Yoga for Athletes [Is it Worth it?]

There’s so much I love about yoga. But what about yoga for athletes?

I love the attention to your breath and mindfulness.

I love the wide variety of shapes and positions you are asked to assume.

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I love the idea of being physically active.

I love that there are so many different types of yoga that you can practice. You can practice hot yoga, bikram, flow yoga or even yoga meditation.

At its core, yoga is amazing.

This is what I know about the human body. I know that the body functions at its best when it can get into a lot of different positions. We don’t want to be stiff and restricted in the way that we move. We need to be able to produce GREAT single leg stance which yoga has the power to make that happen.

Female athlete doing yoga in the water

I know that we can never move properly or be completely healthy if we aren’t breathing properly. This sounds like a given, but for most, breathing is not something that should be taken for granted. Quite frankly, it’s hard to do right. Simply correcting your breathing mechanics can have dramatic effects on your body. It’s a big deal!

I know that the neurology we work with every day craves patterns. It craves associations. It wants to take the world around you and relate it back to a previous experience so it can decide what to do. When we become overly reliant on these patterns, we get stiff. We get stiff because our brain is predicting that we don’t need that range of motion because we never use it. In order to do this, we have to find some way to by-pass the neocortex. The neocortex is constantly referencing the past in order to predict for the future. If you want to bypass the cortex, you have to be present. You have to be mindful. You have to be deliberate and different.

I also know that exercise is extremely beneficial. Surprising I know! I don’t need to tell you that exercise has a TON of serious benefits to our health and performance, but I may need to tell you that all exercise isn’t created equal.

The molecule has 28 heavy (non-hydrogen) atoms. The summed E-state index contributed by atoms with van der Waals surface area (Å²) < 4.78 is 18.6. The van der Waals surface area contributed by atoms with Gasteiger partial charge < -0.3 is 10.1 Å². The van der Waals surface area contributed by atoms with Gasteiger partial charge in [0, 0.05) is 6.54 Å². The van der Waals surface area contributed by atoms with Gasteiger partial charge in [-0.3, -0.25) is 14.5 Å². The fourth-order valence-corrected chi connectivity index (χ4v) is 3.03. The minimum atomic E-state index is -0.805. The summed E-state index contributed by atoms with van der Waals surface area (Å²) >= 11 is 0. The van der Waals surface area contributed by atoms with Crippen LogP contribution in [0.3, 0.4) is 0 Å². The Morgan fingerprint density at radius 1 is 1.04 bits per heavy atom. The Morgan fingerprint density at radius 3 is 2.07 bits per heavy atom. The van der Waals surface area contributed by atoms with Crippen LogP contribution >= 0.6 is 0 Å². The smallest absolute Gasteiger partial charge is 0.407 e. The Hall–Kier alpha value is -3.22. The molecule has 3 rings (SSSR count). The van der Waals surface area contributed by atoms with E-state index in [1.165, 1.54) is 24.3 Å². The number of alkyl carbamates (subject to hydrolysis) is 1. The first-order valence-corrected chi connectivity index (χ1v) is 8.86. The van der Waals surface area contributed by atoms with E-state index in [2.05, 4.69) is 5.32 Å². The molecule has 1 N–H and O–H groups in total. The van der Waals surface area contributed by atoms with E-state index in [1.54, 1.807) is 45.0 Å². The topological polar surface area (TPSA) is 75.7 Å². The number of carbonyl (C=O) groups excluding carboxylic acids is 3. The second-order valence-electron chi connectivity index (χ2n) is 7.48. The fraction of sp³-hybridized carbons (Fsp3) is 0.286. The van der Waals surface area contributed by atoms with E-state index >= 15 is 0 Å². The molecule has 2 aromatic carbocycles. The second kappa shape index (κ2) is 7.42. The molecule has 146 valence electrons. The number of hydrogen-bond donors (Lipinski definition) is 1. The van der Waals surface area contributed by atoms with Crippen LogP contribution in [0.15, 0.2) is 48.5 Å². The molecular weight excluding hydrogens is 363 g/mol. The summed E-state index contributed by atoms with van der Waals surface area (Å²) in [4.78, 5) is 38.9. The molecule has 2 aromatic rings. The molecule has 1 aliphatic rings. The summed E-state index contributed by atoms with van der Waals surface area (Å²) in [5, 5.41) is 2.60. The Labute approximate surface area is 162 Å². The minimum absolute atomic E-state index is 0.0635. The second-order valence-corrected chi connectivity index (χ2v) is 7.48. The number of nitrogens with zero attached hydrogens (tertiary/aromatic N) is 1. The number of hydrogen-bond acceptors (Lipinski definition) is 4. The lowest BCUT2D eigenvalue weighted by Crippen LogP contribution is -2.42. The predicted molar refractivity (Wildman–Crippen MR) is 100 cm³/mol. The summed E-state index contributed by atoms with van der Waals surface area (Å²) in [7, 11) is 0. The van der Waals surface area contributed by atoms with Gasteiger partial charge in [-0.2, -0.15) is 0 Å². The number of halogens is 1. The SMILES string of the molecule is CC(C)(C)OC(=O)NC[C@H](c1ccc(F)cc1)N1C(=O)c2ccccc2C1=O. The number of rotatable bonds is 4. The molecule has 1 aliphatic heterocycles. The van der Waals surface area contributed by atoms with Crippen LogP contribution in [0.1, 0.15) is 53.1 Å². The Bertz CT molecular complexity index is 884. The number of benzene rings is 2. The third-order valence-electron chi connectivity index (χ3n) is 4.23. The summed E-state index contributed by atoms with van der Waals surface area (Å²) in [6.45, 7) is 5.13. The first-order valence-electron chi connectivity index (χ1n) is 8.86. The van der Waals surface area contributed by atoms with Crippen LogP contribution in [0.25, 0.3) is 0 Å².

Yoga checks every one of these boxes, but like everything else there is a down-side. Most of the downside comes from teachers who simply do not understand the human body at the depth they need to. Getting into bad positions, stretching for stretching sake and not a full comprehension of the respiratory system are all major problems with the yoga industry.

This shouldn’t come as a surprise though. In every industry, there are good professionals and bad professionals. It can be difficult to find instructors who take the complexity of the human body seriously. There are yoga teachers who spend thousands on education and others who think of books as an oddly designed yoga block. 

If you are checking the boxes above, which, from my experience (which is admittedly limited), most places do, then you’re doing something pretty solid. But I want you to understand that flexibility is not necessarily a good thing. I want you to know that they may not be teaching you the best way to breathe and they may not understand the human body the way you want them to. Every instructor should have a great understanding of single leg stance

Yoga can be an extremely powerful tool if taught by the right teacher. Finding the right teacher is pretty challenging though. Especially if you have no idea what you’re looking for. This is why I created the genMAX course. I wanted to equip the world with the proper principles. When the foundation is strong, so many modalities can bring massive benefit but the foundation has to be strong.

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